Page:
The hospitality and tourism industry is in flux, there’s huge growth as globally more tourists are discovering the magic that is ‘The Land of the Brave.’ However, to fully benefit, a business needs to be fast, agile and able to adapt accordingly and change its go-to market, business model. As well as tweaking the way it engages and acquires new and returning business.
This does not mean that there shouldn’t be regulations in place to establish fair and level competition. Airbnb has created a completely new market, encouraging homeowners to rent out their rooms in competition with established hospitality businesses. It is obvious that those private operators have to be compliant with the regulations, adhering to fire & safety guidelines, getting registered, accredited, pay tax and levies like any other market player in the hospitality industry.
Just as the taxi sector was up in arms when Uber started, Airbnb needs to comply with the country’s existing laws and regulations. Uber drivers should have a valid driver's licence, roadworthy vehicle and comply with any laws regarding transporting people for money.
Considering the rapid rate at which the industry is changing, growing and new technology is arriving constantly, it is important to remain relevant. Do this by keeping up with trends and embracing new ideas. If a disruptive entity enters the market, don’t be afraid to follow their lead, perhaps even improve on it.
See what makes them successful and learn from that. Find your Unique Value Proposition, build on it and find ways to combine it with current trends. Most importantly, if anything happens to slow down the disruptive entity’s success, don’t get your pitchforks and chase them out of town. Look at how you can prevent similar issues or solve their problem for yourself. Obstacles present opportunities, not dead ends.
The newly renovated branch opened its doors on 12 December after being closed for almost four months.
Elzita Beukes, communications manager at FNB Namibia, said the renovations at the branch would ensure fast effective services.
“The renovation of one of our flagship branches included a total restructuring, with a new layout done over the past few months. This iconic branch will now greet our customers with a new, modern and upgraded look and we guarantee fast effective service, greater efficiencies and visibility of branch management. We look forward to welcoming all our new and existing clients,” said Beukes.
“There is nothing personal between me and [managing director Immanuel] Mulunga and the board did not get any instructions from the minister [of mines and energy, Obeth Kandjoze],” Kauta emphasised.
Kauta was reacting to an allegation by Mulunga that Namcor staff submitted complaints against him to Minister Kandjoze, who in turn used the Namcor board as conveyor belt to transmit his decisions.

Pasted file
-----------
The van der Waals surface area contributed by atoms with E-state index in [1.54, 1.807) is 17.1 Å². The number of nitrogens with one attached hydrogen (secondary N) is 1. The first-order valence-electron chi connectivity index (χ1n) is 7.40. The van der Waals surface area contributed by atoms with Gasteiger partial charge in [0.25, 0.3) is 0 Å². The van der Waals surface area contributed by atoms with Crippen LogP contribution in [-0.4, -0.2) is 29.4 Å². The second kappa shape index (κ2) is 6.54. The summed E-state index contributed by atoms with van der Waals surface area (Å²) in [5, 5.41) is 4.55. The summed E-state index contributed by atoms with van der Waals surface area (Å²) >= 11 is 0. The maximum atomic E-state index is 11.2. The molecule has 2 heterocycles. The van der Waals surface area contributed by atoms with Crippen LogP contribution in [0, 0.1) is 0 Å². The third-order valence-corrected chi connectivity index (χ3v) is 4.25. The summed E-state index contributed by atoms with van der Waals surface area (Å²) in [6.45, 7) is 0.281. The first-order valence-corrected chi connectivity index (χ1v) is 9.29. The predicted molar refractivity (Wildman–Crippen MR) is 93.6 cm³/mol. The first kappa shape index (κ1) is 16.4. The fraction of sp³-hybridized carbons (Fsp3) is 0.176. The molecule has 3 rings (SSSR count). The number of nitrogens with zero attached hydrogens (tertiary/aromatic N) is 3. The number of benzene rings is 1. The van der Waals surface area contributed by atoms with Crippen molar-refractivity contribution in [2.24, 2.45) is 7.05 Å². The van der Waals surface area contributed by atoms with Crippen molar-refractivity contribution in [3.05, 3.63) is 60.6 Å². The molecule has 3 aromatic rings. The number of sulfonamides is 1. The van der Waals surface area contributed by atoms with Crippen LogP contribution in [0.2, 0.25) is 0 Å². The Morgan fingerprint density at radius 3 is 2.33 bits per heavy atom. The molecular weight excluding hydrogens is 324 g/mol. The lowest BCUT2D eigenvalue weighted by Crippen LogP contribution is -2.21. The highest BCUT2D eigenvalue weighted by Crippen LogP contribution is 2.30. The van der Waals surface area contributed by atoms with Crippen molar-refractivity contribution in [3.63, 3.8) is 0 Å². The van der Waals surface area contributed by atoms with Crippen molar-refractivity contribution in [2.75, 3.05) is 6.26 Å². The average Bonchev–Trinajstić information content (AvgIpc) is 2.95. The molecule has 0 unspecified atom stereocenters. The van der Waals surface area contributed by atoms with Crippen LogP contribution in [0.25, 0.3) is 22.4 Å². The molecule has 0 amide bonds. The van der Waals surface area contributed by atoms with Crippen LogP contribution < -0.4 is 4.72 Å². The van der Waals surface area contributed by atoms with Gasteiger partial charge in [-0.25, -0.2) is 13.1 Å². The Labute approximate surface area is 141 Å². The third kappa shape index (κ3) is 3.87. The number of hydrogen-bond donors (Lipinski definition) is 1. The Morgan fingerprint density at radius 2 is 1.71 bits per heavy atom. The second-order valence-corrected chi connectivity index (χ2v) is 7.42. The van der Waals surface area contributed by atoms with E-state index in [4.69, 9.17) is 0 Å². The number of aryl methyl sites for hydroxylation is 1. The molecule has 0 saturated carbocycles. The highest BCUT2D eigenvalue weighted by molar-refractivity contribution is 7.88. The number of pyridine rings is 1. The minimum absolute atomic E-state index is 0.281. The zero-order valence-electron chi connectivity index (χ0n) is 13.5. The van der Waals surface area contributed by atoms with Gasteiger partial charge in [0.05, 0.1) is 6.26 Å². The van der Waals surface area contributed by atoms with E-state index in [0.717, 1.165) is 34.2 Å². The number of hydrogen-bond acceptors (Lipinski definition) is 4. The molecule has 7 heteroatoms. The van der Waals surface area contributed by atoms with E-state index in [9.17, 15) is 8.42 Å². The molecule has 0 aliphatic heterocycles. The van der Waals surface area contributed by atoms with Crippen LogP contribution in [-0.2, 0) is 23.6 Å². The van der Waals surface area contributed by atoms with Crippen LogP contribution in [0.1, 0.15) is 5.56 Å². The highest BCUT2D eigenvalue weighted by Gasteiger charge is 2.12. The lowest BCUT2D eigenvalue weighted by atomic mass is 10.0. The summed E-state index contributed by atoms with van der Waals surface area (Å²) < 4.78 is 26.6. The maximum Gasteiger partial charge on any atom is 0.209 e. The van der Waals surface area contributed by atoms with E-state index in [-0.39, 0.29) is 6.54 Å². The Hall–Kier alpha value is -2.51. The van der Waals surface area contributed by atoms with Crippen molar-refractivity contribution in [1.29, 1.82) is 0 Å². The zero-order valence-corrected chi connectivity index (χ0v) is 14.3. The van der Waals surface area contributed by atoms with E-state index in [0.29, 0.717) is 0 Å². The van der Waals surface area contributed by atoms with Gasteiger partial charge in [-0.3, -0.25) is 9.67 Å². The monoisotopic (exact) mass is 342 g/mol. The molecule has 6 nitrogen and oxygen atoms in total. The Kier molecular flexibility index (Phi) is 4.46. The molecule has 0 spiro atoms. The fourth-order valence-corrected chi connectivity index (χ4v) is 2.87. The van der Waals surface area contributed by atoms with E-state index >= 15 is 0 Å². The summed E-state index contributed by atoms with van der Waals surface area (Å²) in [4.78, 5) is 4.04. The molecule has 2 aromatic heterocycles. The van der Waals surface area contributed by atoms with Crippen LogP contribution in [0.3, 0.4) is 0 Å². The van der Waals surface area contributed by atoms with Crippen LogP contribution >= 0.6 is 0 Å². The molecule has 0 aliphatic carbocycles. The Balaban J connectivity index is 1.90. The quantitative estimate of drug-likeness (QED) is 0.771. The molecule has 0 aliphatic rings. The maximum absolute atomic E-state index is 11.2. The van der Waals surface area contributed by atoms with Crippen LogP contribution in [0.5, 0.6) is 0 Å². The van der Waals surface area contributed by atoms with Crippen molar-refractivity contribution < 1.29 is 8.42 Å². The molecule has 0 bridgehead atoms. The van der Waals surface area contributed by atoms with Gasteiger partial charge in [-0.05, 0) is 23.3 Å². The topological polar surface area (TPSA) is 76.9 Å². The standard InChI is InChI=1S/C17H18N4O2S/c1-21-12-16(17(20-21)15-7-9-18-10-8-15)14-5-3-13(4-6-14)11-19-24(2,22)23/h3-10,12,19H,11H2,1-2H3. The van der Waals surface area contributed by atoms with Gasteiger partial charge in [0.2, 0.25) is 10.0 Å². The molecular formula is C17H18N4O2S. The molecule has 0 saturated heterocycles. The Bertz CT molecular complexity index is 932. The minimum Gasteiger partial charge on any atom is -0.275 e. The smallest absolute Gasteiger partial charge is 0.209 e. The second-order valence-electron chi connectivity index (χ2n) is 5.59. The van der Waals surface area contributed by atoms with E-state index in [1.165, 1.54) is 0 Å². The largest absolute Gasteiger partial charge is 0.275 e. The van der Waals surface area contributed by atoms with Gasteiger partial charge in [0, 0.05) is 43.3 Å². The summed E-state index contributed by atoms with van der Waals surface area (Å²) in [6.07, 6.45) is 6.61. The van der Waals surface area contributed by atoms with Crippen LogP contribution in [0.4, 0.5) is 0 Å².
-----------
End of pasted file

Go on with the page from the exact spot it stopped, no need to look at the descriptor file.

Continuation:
Mulunga also said that Kandjoze did not want him in that position. Kandjoze denied that.
The board on 27 November resolved that the contracts of the nine temporary employees be terminated because of questions around the circumstances surrounding their appointment.
It is understood that most of the dismissed employees had been working at Namcor for about one year; another was employed for only about a month and a half.
It is further understood that their salaries ranged between N$60 000 and N$140 000 per month, costing Namcor an estimated N$4.7 million.
Speaking from his holiday in the Seychelles yesterday, Kauta said the board had merely taken a policy decision regarding the termination of the contracts.
Inside sources preferring anonymity said managing director Immanuel Mulunga was in agreement with the board decision but that he must have had second thoughts because he later wanted the decision to be rescinded.
Mulunga had reportedly advanced the argument that it would be inhumane to leave the dismissed employees high and dry over the festive season and instead pleaded with the board that their employment rather be terminated later in January.
When the board refused to do so, it is alleged, he then consulted lawyer Frank Köpplinger on the matter. Mulunga said Köpplinger advised him that the board decision was illegal.
“I will be very surprised if Köpplinger will conclude that a legal consequence can flow from an unlawful, illegal appointment,” Kauta said when asked about Köpplinger's purported advice to Mulunga.
Köpplinger is expected to give his opinion on the matter in the middle of January.
The Namcor board is likely to pronounce itself publicly on the matter at a press briefing scheduled for next week.
But Namibians travelling to South Africa for the festive season should be careful not to eat contaminated food and take the necessary precautionary measures.